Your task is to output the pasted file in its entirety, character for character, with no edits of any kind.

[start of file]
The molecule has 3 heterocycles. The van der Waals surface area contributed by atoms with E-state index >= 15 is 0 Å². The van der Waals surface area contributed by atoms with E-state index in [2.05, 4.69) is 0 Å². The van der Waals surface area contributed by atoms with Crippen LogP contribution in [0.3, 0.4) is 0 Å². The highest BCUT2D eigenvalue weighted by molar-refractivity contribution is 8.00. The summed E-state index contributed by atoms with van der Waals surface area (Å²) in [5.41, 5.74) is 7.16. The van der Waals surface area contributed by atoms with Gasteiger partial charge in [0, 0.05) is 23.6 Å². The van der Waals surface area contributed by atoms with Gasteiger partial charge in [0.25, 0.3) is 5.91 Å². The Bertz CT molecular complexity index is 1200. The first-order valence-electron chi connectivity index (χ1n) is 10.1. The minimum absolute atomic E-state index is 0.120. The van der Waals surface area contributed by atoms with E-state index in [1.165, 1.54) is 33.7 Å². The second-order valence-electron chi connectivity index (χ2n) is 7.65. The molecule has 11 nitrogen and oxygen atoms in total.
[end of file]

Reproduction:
The molecule has 3 heterocycles. The van der Waals surface area contributed by atoms with E-state index >= 15 is 0 Å². The van der Waals surface area contributed by atoms with E-state index in [2.05, 4.69) is 0 Å². The van der Waals surface area contributed by atoms with Crippen LogP contribution in [0.3, 0.4) is 0 Å². The highest BCUT2D eigenvalue weighted by molar-refractivity contribution is 8.00. The summed E-state index contributed by atoms with van der Waals surface area (Å²) in [5.41, 5.74) is 7.16. The van der Waals surface area contributed by atoms with Gasteiger partial charge in [0, 0.05) is 23.6 Å². The van der Waals surface area contributed by atoms with Gasteiger partial charge in [0.25, 0.3) is 5.91 Å². The Bertz CT molecular complexity index is 1200. The first-order valence-electron chi connectivity index (χ1n) is 10.1. The minimum absolute atomic E-state index is 0.120. The van der Waals surface area contributed by atoms with E-state index in [1.165, 1.54) is 33.7 Å². The second-order valence-electron chi connectivity index (χ2n) is 7.65. The molecule has 11 nitrogen and oxygen atoms in total.